When giant e-tailer Amazon.com reported its fourth quarter earnings earlier this month, the company reignited an old debate over whether pure-play Internet e-tailers are fundamentally capable of turning a profit.
Many critics pointed out — and rightfully so — that despite enjoying skyrocketing revenues, the company reported significant losses. These analysts point to the fact that the company’s stock has been stuck at about $80 (US$) a share, some 28 percent below its high of $113 on December 9th.
Is Amazon Turning Profitable?
Just before Amazon released its earnings report, the company made some savvy moves that were designed to lessen industry criticism. Since then, it has attempted to force-feed Wall Street on the idea that it is finally on its way to turning a profit.
The first step toward this public relations turnaround was the announcement on January 28th that the company had laid off two percent of its workforce. Even though this cutback amounted to 150 lost jobs out of a workforce of 7500, it was seen as a conservative fiscal move.
Soon after, Amazon announced that its North American book operations were in the black in the fourth quarter.
Leveraging Massive Customer Base
As part of its greater fiscal responsibility, Amazon followed in the footsteps of America Online by systematically leveraging its most valuable asset: a customer base of 17 million shoppers.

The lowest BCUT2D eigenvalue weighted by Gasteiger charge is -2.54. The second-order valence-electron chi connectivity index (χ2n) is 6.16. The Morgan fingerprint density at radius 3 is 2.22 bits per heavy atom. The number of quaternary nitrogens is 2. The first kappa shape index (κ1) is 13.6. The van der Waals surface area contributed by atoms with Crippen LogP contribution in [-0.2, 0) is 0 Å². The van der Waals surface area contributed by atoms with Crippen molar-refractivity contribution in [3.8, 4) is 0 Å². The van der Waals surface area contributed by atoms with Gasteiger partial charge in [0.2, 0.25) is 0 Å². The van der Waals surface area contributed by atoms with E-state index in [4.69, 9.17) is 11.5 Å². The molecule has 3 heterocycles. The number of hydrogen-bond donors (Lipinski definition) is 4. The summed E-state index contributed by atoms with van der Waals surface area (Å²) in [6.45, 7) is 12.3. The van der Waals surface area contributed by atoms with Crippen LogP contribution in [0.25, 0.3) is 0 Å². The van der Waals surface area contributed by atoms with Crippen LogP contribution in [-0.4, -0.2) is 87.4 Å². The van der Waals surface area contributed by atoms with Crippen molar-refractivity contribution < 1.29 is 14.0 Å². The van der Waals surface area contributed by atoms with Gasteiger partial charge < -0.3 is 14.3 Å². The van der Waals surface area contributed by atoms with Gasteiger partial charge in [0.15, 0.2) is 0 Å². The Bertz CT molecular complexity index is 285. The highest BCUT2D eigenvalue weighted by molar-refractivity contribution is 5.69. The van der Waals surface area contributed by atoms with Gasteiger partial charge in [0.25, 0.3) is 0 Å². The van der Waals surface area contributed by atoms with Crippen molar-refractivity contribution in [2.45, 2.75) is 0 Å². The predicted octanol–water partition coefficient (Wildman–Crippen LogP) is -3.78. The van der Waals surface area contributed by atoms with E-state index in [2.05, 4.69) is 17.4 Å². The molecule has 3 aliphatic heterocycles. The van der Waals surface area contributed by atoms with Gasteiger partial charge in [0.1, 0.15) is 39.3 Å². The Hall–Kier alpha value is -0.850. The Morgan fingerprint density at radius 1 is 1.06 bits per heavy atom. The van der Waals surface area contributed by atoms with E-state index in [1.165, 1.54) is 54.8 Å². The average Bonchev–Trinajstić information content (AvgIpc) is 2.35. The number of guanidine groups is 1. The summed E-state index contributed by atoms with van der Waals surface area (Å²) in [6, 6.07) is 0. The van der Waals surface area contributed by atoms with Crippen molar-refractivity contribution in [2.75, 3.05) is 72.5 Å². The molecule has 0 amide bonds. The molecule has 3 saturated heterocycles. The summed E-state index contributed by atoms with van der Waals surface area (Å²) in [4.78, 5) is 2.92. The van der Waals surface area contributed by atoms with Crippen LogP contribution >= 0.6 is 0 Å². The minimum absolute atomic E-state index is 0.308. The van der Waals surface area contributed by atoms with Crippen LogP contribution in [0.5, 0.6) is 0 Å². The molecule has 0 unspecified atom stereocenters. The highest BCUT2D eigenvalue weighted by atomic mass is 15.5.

AOL was probably the first online company to sell space on its service to e-tailers that wanted access to AOL’s customer base. However, while these deals are billed as joint ventures, they are really payments to AOL.
By signing six recent agreements with other e-tailers for exposure on its Web site, Amazon will net a total of $606.5 million at profits of 80 percent or more if the multi-year deals are completed, according to Goldman Sachs.
Additionally, Amazon says it will concentrate on enticing its customers to spend more by continuing to expand it offerings. Its goal is to beef up individual customer spending from $116 to $150 by 2002.
Keep Advertising Costs Down
Amazon has stated that its status as one of the most recognized brands on the Web will allow it to cut its advertising and marketing spending from 25 percent of sales in 1999 to 13 percent of sales by 2002.
Additionally, there are some rumblings that the company could easily provide logistics services for other e-tailers, and some analysts are even speculating that it may get into the Internet Service Provider (ISP) business.
All Sounds Good
Despite all of this activity, I think there is one glaring omission on Amazon’s roadmap to future profitability: Nowhere has the e-tailer talked about a partnership with a comparable brick-and-mortar retailer.
Without the consummation of such a strategic alliance, I think that Amazon’s plan is doomed to failure — especially as more giant brick-and-clicks like Wal-Mart Stores, Inc. get their acts together.
All the same, Jeff Bezos and Co. may be secretly cutting such a deal at this very moment. For Amazon’s sake, I hope so.
What do you think? Let’s talk about it.